Barry Manilow says audience banter a lost art
In this Nov. 10, 2008 file photo, Singer Barry Manilow poses for a portrait at the Peninsula Hotel in Beverly Hills, Calif. Manilow says audience banter is a lost art. THE CANADIAN PRESS/ AP - Chris Pizzello
TORONTO - Barry Manilow famously writes the songs that make the whole world sing. And during his shows, he loves to tell audiences how those legendary tunes came about.
But the "Copacabana" hitmaker — who will take the stage about two hours north of Toronto at Casino Rama on Aug. 20 and 21 — thinks stage banter is becoming a lost art.
"I like telling the audience where the song came from ... I think it's interesting to an audience. I would like to see artists do more of that," Manilow said in a telephone interview this week.
"I've done that from my very beginnings, the very, very first show I ever did."
Manilow, 69, says he thinks audiences become more engaged when they know what is on his mind when he performs a certain song.
"I'd love to see other artists do that. I'd love to know more about other artists' lives and what they're thinking before they sing a song. Because after awhile it kind of gets numbing to go from one song, to the other song, to the next song, to the next song. I would love them to stop and say 'I was here when I wrote this' and 'my family was there.'
"Anyway, they don't (do it). I do."
Manilow is performing on the road again after a wrapping a long Las Vegas residency in December. While the audiences he encounters during tours are usually rabid fans, he says the crowds in Sin City were a "different breed."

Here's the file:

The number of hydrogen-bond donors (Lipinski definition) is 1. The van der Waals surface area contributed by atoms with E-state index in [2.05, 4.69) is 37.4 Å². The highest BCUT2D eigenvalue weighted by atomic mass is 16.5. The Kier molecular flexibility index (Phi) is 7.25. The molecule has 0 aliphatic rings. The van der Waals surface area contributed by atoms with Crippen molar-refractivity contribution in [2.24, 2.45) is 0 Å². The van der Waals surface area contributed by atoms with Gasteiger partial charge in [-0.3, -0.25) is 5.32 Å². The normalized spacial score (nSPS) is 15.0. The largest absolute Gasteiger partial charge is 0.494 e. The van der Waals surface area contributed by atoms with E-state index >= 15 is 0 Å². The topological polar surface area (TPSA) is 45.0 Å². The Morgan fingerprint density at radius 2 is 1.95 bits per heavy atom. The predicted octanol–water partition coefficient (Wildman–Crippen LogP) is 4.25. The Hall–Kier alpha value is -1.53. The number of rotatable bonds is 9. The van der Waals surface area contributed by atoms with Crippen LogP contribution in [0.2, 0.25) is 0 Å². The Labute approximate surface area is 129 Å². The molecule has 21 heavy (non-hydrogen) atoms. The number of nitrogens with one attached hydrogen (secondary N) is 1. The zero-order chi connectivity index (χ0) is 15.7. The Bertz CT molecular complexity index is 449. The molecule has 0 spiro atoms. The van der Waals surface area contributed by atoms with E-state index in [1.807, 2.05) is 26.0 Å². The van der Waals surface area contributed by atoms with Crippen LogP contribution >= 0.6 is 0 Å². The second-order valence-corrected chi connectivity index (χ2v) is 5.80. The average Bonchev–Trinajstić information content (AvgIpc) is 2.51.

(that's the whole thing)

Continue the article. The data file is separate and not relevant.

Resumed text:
"When I do these concerts around the country, most of the audiences, they're coming to my show and they've planned for it since the first ad came out. They save their money and they hire the babysitters and it's a big event.... Whether they're fans or not they know what they're there to see, they like the songs and they hope that I sing this one or that one," he said.
"In Vegas, most of the audiences were walk-up, meaning that they would get off the plane and say: 'Barry Manilow? He's still alive?Let's go see him.' That audience would be a totally different audience than any of the audiences that I'd ever played for. There were a lot of conventions. A lot of them really didn't know what I did up there. Most of them thought I sat at the piano and played ballads. It was a whole different way of performing for these people than I would if I was going on a concert tour."
Ever the showman, Manilow always has his audience in mind.
He's careful to keep his shows chock-full of his classic tunes, which include "Looks Like We Made It," "Can't Smile Without You" and "Mandy," while slipping in a few numbers from "15 Minutes," a critically acclaimed concept album he released last year about the perils of fame.
While his gig at Casino Rama will be indoors, hitting the road occasionally means an open-air venue, and that can come with a few challenges. Last summer, Manilow played Toronto's now defunct BlackCreek festival, but a torrential downpour just before showtime forced the concert to be rescheduled.
Insects, he says, can also be an issue.
"The bugs, they're a challenge to a performer because, you know, when the lights go down and the spotlights come on, the bugs go right to me.... There was one night where I was singing ... a lovely little ballad, very quiet. And a bug flew up my nose while I was in the middle of the ballad. And I didn't want to stop the ballad so I just parked him up there for a while."
"Most of the time the bugs are all over the piano and I sometimes keep a can of Raid around me so I can take care of them."
While it doesn't sound like he's planning another album like "15 Minutes" anytime soon, the show-biz legend doesn't sound the slightest bit tired of performing for his fans.
Says Manilow: "I just like to connect with an audience. It's the only thing I've ever been interested in. I like to get to know them and I like them to get to know me."